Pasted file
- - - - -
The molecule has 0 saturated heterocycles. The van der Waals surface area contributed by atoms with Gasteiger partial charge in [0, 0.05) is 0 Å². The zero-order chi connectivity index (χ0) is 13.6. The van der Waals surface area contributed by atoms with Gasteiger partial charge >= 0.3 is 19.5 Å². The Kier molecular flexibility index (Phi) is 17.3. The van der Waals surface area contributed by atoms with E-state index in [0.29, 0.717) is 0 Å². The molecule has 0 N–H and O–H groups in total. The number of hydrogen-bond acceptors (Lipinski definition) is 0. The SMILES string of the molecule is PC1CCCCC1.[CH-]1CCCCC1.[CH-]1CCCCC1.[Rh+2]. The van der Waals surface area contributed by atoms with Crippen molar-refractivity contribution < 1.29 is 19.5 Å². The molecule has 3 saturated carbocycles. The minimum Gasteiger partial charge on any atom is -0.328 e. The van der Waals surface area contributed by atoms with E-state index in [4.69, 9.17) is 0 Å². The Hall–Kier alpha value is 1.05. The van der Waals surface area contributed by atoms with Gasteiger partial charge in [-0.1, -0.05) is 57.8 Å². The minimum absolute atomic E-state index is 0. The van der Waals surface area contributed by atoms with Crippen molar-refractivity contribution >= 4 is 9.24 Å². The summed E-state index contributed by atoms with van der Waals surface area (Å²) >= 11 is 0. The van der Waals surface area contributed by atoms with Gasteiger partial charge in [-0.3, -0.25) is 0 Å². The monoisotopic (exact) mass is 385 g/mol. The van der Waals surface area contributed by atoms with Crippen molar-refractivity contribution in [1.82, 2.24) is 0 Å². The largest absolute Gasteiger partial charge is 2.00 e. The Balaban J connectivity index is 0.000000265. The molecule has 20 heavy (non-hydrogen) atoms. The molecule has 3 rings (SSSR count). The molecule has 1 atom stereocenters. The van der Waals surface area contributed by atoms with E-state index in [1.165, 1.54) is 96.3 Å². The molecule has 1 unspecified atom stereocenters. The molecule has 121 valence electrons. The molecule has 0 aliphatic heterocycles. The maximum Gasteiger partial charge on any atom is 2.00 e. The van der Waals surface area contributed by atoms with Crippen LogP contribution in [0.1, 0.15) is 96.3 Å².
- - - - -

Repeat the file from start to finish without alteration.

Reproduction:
The molecule has 0 saturated heterocycles. The van der Waals surface area contributed by atoms with Gasteiger partial charge in [0, 0.05) is 0 Å². The zero-order chi connectivity index (χ0) is 13.6. The van der Waals surface area contributed by atoms with Gasteiger partial charge >= 0.3 is 19.5 Å². The Kier molecular flexibility index (Phi) is 17.3. The van der Waals surface area contributed by atoms with E-state index in [0.29, 0.717) is 0 Å². The molecule has 0 N–H and O–H groups in total. The number of hydrogen-bond acceptors (Lipinski definition) is 0. The SMILES string of the molecule is PC1CCCCC1.[CH-]1CCCCC1.[CH-]1CCCCC1.[Rh+2]. The van der Waals surface area contributed by atoms with Crippen molar-refractivity contribution < 1.29 is 19.5 Å². The molecule has 3 saturated carbocycles. The minimum Gasteiger partial charge on any atom is -0.328 e. The van der Waals surface area contributed by atoms with E-state index in [4.69, 9.17) is 0 Å². The Hall–Kier alpha value is 1.05. The van der Waals surface area contributed by atoms with Gasteiger partial charge in [-0.1, -0.05) is 57.8 Å². The minimum absolute atomic E-state index is 0. The van der Waals surface area contributed by atoms with Crippen molar-refractivity contribution >= 4 is 9.24 Å². The summed E-state index contributed by atoms with van der Waals surface area (Å²) >= 11 is 0. The van der Waals surface area contributed by atoms with Gasteiger partial charge in [-0.3, -0.25) is 0 Å². The monoisotopic (exact) mass is 385 g/mol. The van der Waals surface area contributed by atoms with Crippen molar-refractivity contribution in [1.82, 2.24) is 0 Å². The largest absolute Gasteiger partial charge is 2.00 e. The Balaban J connectivity index is 0.000000265. The molecule has 20 heavy (non-hydrogen) atoms. The molecule has 3 rings (SSSR count). The molecule has 1 atom stereocenters. The van der Waals surface area contributed by atoms with E-state index in [1.165, 1.54) is 96.3 Å². The molecule has 1 unspecified atom stereocenters. The molecule has 121 valence electrons. The molecule has 0 aliphatic heterocycles. The maximum Gasteiger partial charge on any atom is 2.00 e. The van der Waals surface area contributed by atoms with Crippen LogP contribution in [0.1, 0.15) is 96.3 Å².